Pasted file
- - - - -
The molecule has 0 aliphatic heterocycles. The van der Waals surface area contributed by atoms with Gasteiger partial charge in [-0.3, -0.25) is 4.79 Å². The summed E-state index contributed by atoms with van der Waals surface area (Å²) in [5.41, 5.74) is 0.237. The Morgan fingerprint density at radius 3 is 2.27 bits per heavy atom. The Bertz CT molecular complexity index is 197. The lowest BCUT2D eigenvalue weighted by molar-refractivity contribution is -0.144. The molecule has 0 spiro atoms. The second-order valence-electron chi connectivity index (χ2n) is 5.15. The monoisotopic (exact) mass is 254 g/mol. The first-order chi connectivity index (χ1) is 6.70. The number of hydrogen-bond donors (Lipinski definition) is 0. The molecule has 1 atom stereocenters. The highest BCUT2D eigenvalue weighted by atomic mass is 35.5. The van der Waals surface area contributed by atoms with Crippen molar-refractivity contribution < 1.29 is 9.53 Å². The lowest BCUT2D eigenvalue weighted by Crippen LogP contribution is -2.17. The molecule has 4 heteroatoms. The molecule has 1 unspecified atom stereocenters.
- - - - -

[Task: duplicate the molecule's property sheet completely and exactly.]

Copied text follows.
The molecule has 0 aliphatic heterocycles. The van der Waals surface area contributed by atoms with Gasteiger partial charge in [-0.3, -0.25) is 4.79 Å². The summed E-state index contributed by atoms with van der Waals surface area (Å²) in [5.41, 5.74) is 0.237. The Morgan fingerprint density at radius 3 is 2.27 bits per heavy atom. The Bertz CT molecular complexity index is 197. The lowest BCUT2D eigenvalue weighted by molar-refractivity contribution is -0.144. The molecule has 0 spiro atoms. The second-order valence-electron chi connectivity index (χ2n) is 5.15. The monoisotopic (exact) mass is 254 g/mol. The first-order chi connectivity index (χ1) is 6.70. The number of hydrogen-bond donors (Lipinski definition) is 0. The molecule has 1 atom stereocenters. The highest BCUT2D eigenvalue weighted by atomic mass is 35.5. The van der Waals surface area contributed by atoms with Crippen molar-refractivity contribution < 1.29 is 9.53 Å². The lowest BCUT2D eigenvalue weighted by Crippen LogP contribution is -2.17. The molecule has 4 heteroatoms. The molecule has 1 unspecified atom stereocenters.